PMT 2016-094 by Kenneth L. Gentry, Jr.
If you reading this on the date of its original posting: Merry Christmas! If not, then Happy Whatever.
The original Christmas was a time fully anticipating the postmillennial hope in history. Not only are many of our Christmas hymns very postmillennial, but they are so because the biblical narrative presenting Christ’s birth is!
But now to work!
In paradigmatic, biblico-theological fashion, in the first chapter of his gospel Luke draws upon and arranges the old covenant expectations that arise in response to the announcement of Christ’s birth. As he brings the Old Testament expectations over into the New Testament, he rephrases the prophecies in terms of their New Covenant fruition. Interestingly, most of these are in poetic-song format, indicating the joyousness of the expectations (Lk 1:46–55, 67–79; 2:14, 29–32).
The angelic annunciation
In the angelic annunciation to Mary, we hear of God giving Christ David’s throne and promising that he will rule endlessly: “‘He will be great, and will be called the Son of the Highest; and the Lord God will give Him the throne of His father David. And He will reign over the house of Jacob forever, and of His kingdom there will be no end’” (Lk 1:32–33). This is surely an “echo of the sublime prediction” in Isaiah 9:6–7 [David Brown, “Matthew,” Jamieson, Faussett, Brown Commentary, 2:97].
We should remember that Isaiah 9:6–7 ties in kingdom dominion with the birth of the king as historically successive realities. We also see that Daniel 7:13 equates Christ’s coronation with his historical ascension. Daniel 2 also speaks of his kingdom coming in the days of the fourth kingdom, Rome (Da 2:40–45). The New Testament pattern is: humiliation followed immediately by exaltation (Jn 7:39; Lk 24:26; 1Pe 1:11). Furthermore, the New Testament shows that he presently rules as Messianic king and that his rule never ends. Christ receives “David’s throne” as per Old Testament prophecies (Ac 2:29–36; 3:13–15; 5:29–31; Rev 3:7).
New Testament Survey (47 mp3 lectures)
by Ken Gentry
Forty-seven formal Christ College course lectures in mp3 format. Includes class interaction. Lecture material demonstrates all four Gospels were written prior to AD 70.
See more study materials at: www.KennethGentry.com
The reference in Luke 1:33 to Christ’s ruling over “the house of Jacob” is significant. Jacob is the father of the “twelve tribes of Israel” (Ge 35:22–27). Thus, this we should understand this as alluding to the totality of the “Israel of God,” which includes all of the redeemed, Jew and Gentile alike. Luke’s companion, Paul, makes this especially clear (Gal 3:29; 6:16; Eph 2:12–22).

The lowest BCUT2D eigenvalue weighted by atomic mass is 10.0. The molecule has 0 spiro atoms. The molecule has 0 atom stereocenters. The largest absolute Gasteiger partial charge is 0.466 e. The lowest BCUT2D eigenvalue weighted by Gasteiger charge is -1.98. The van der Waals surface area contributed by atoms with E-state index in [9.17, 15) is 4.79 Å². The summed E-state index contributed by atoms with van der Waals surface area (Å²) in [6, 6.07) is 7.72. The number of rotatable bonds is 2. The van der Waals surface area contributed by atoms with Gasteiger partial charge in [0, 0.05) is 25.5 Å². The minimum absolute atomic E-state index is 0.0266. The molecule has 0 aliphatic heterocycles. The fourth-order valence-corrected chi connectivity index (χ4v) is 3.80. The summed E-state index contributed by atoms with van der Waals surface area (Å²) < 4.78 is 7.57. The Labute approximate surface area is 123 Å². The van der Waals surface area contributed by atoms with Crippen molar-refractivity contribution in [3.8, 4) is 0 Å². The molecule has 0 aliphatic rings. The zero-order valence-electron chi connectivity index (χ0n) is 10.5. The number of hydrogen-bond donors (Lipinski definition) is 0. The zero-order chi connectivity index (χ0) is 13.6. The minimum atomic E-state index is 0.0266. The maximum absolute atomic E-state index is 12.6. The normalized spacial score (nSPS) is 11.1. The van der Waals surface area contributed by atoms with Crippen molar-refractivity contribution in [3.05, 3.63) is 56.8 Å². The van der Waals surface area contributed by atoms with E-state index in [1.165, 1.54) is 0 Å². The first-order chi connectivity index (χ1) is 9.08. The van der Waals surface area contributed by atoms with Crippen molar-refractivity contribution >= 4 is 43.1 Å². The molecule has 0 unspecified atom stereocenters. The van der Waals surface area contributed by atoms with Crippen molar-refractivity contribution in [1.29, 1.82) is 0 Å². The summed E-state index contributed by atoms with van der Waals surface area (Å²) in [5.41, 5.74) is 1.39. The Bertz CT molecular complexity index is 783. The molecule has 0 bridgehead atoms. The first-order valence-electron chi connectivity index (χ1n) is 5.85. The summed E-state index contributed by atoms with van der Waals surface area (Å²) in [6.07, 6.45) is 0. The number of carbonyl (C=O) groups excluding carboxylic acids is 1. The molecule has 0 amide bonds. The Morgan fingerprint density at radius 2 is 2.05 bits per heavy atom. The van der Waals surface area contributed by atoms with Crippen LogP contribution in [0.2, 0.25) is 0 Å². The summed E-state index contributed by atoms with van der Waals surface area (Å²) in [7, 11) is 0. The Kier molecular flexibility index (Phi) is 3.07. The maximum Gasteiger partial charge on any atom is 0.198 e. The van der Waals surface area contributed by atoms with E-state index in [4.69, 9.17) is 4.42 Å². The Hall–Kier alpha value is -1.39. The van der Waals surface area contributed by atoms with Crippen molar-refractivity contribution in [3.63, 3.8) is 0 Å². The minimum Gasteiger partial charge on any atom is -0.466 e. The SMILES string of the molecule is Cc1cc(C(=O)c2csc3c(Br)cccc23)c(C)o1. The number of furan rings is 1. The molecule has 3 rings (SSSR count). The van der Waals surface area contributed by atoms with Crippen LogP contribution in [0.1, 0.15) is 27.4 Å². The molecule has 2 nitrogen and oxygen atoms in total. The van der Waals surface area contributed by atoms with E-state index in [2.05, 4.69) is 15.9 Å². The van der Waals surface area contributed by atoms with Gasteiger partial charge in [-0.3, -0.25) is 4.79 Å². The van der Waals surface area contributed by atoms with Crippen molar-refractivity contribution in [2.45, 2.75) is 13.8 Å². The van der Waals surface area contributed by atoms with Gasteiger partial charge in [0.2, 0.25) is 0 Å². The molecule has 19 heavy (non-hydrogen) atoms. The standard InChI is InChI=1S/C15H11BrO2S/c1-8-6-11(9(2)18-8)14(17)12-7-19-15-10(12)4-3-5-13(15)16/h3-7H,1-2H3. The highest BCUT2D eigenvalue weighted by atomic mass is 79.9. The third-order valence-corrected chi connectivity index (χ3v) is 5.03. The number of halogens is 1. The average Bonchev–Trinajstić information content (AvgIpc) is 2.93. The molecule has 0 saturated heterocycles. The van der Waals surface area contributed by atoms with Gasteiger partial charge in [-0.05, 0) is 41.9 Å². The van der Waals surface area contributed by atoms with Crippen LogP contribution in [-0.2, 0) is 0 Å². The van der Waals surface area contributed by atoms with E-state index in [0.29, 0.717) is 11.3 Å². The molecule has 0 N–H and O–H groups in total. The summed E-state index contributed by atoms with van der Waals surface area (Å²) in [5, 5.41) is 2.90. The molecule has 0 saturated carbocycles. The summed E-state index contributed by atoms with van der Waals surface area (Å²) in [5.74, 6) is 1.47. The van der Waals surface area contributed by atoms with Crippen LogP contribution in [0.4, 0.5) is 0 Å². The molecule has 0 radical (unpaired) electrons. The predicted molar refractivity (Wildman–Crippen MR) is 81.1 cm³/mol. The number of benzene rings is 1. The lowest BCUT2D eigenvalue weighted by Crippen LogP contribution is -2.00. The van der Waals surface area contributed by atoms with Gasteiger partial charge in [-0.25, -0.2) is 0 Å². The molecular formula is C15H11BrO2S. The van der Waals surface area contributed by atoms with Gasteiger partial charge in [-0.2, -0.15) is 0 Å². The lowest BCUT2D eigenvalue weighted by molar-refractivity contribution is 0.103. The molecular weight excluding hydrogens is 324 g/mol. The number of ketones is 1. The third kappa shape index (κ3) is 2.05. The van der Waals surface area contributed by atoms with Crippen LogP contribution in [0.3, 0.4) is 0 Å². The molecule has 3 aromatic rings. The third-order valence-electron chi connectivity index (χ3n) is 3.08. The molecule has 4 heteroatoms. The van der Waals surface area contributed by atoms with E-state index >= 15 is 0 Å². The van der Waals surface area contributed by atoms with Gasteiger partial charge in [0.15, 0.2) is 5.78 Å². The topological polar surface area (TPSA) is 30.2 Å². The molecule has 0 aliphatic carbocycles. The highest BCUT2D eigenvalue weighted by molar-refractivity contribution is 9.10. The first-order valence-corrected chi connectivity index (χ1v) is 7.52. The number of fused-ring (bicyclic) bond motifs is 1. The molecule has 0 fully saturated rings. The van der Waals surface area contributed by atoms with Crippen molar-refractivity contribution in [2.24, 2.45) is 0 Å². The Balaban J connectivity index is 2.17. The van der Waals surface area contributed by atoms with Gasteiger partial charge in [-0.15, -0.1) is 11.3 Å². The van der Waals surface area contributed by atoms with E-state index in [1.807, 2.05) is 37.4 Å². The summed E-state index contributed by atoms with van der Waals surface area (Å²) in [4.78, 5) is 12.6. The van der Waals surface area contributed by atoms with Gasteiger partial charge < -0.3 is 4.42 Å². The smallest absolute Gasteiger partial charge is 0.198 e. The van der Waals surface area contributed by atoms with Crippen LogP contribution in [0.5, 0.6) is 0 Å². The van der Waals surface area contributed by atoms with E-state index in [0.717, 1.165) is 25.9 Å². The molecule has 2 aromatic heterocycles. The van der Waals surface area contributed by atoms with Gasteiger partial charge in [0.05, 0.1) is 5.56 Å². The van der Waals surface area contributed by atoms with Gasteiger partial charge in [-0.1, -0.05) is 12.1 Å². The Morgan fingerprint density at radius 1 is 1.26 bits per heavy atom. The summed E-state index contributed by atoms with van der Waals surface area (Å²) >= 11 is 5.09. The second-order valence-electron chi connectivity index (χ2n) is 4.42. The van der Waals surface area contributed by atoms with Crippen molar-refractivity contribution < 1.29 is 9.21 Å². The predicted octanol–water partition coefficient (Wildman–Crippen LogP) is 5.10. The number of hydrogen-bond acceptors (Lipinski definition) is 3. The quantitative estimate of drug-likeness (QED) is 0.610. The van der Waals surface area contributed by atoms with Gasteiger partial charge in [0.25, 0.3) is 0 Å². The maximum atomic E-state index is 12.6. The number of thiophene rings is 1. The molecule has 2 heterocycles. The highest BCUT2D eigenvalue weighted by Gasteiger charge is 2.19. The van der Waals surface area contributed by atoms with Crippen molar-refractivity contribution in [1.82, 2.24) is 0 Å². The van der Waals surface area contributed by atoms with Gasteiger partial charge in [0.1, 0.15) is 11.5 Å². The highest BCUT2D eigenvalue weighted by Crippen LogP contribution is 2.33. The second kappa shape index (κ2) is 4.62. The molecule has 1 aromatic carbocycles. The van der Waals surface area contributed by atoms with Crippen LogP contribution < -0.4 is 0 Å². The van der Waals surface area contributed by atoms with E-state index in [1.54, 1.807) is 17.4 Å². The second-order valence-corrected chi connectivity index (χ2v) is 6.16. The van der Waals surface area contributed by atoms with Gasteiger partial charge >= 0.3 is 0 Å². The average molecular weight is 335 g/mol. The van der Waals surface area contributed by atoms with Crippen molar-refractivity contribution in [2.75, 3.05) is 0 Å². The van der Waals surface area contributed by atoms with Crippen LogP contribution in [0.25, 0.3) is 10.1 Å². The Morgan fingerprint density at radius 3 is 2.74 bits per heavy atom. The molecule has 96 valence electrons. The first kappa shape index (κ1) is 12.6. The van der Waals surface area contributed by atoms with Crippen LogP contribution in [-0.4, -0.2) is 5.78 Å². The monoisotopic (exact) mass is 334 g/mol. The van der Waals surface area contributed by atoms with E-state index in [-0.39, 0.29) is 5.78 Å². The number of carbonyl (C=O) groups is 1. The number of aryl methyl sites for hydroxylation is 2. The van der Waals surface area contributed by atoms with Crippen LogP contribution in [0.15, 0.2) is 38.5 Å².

Mary’s praise to God in Luke 1:46–55 reverberates with the victory theme. In verses 47 and 48, she exalts the Lord as Savior, recognizing God’s glorious blessing upon her: “From this time on all generations will count me blessed.” Why this universal homage? Because “the Mighty One” (v 49) is now moving in history in a powerful way and using Mary for his glory. This declaration receives its impulse from the prophetic victory theme; it counters any notion of despair, any tendency to lamentation, any expectation of perpetual suffering.
Mary recognizes that in the soon-coming birth of Christ, God will do “mighty deeds with His arm” for he will “scatter the proud” (Lk 1:51). He will “bring down rulers” and “exalt those who are humble” (v 52). He will fill “the hungry with good things” (v 53). He will do it through his people (v 54) in keeping with the Abrahamic Covenant (v 55). This glad song reverberates with hope and contains absolutely no intimation of defeat.
Zacharias continues the hope-filled joy, for he sees Christ’s birth as bringing glad tidings of victory for God’s people over their enemies (Lk 1:68–71). This again fulfills the Abrahamic Covenant (v 73; cf. Ro 15:8–12). Christ is the sunrise that will “shine upon those who sit in darkness and the shadow of death” (vv 78–79). Elsewhere this refers to the Gentiles (Isa 9:1, 2; Mt 4:16).
Blessed Is He Who Reads: A Primer on the Book of Revelation
By Larry E. Ball
A basic survey of Revelation from the preterist perspective.
It sees John as focusing on the destruction of Jerusalem and the temple in AD 70.
For more Christian studies see: www.KennethGentry.com
Later in the New Testament we see this light as a positive force, dispelling darkness in the present age (Ro 13:11–13; 1Jn 2:8). Because Christ has come, he will bring “peace on earth” (Lk 2:14a). His birth at his first coming insures peace on earth — not his second coming (although in the consummative new earth this peace will come to perfect, eternal realization).